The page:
Tag Archives: executive responsibility

Randy Fields, Repositrak
FST Soapbox

Food Safety Collaboration across the Value Chain

By Randy Fields
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Randy Fields, Repositrak

FSMA is the law of the land and the FDA is starting to enforce compliance, so now is the right time to discuss what’s working and what isn’t in terms of trading partner collaboration. Just how are companies successfully coordinating the movement of goods from the point of production and processing to the American consumer and ensuring food safety throughout the value chain?

Risk reduction continues to be the focus of collaboration between trading partners, with the understanding that failing to meet compliance requirements can mean big fines for companies and jail time for executives. We’ve seen a marked increase on this topic in the sessions at trade shows and conferences, and the number of webinars and other educational opportunities has soared during the past year. Most importantly, the number of meetings continues to increase between retailers, suppliers and carriers where the discussion of food safety compliance and risk reduction is high on the agenda.

Eliminating risk is always top of mind for a company’s lawyers and accountants, but recent issues have caused other company functions to increase their collaboration with contacts at trading partner companies. On the retail side, merchandisers are holding vendors accountable for compliance and requiring food safety documents for new suppliers at signup. Purchasing is reconfiguring the purchasing process to suspend or stop PO generation and payment if a supplier is out of compliance. And, store operators are alerted to potential safety concerns, so they can act expediently on behalf of their consumers.

For suppliers, sales teams are getting necessary training on food safety, and they are using this knowledge to engage customers and protect their brand equity with consumers. Their supply chain and IT managers are also managing to the new FSMA normal of managing dozens of new documents and present written records in accordance with the 24-hour requirement. For their part, transportation companies are working to meet new FSMA requirements that demand assurance in writing that food was transported under proper sanitary conditions.

What’s Driving This Collaboration?

Similar to Sarbanes-Oxley, CEOs are responsible for verifying the compliance of their supply chain under FSMA. Given these risks, companies have started to automate their management of compliance documentation. Forward-thinking companies are even moving beyond compliance document management and are applying the same technology to ensure that important product information like gluten-free items and allergen-related declarations are properly documented.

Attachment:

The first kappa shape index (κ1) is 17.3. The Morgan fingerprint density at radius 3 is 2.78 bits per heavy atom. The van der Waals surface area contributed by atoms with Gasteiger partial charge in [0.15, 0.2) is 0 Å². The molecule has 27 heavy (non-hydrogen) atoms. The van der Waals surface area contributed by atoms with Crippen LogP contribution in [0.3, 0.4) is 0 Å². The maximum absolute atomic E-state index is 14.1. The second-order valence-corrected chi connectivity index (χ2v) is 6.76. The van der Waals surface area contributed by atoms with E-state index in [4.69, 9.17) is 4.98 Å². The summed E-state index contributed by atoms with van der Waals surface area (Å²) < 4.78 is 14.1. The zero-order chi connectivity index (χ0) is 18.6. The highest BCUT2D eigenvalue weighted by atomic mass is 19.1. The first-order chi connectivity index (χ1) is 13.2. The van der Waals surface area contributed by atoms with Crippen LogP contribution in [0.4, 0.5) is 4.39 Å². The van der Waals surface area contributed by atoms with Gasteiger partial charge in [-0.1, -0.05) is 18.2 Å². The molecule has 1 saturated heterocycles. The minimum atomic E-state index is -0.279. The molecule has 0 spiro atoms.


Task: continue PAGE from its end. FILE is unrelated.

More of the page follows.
Collaboration is supported in today’s environment by technology, which saves companies both time and money by leveraging automation to ensure the accuracy of documents (e.g., indemnifications and insurance), providing executives with information on which to make better business partner decisions.

Collaboration is a critical cog in the wheel of the value chain that helps provide the consumer with a safer food supply while reducing both brand risk to suppliers and retailers and health risk to all. The industry needs to strengthen its working relationships to ensure this effort continues without constraints.

Elise Forward, Forward Food Solutions
FST Soapbox

How to Build, Change and Mold Food Safety Culture

By Elise Forward
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Elise Forward, Forward Food Solutions

Food safety and quality professionals are change agents and problem solvers. It is what we do. The manner in which people within an organization respond to change, problems and opportunities for improvement is a reflection of the food safety culture of the organization. Does your organization celebrate when someone correctly decides to shut production down or put a product on hold? Obviously, it is always best to prevent any issues before they arise, but stopping a line to prevent bad product from being produced or catching out-of-specification product before it leaves the facility is better than continuing to produce and ship bad product. These events are often viewed as negative occurrences, and, therefore, many do not see the value of the Food Safety/Quality Assurance department.

Elise Forward will be speaking at the 2016 Food Safety Consortium, December 6–7 in Schuamburg, IL | LEARN MOREHow can we change this viewpoint and positively affect the food safety and quality culture of the organization? A few key factors have a great impact on the culture of an organization. People, systems, access to resources and opportunities for growth are all integral pieces of a stellar food safety culture. In this column, the first of a two-part series, we will explore how people build, change and mold the culture.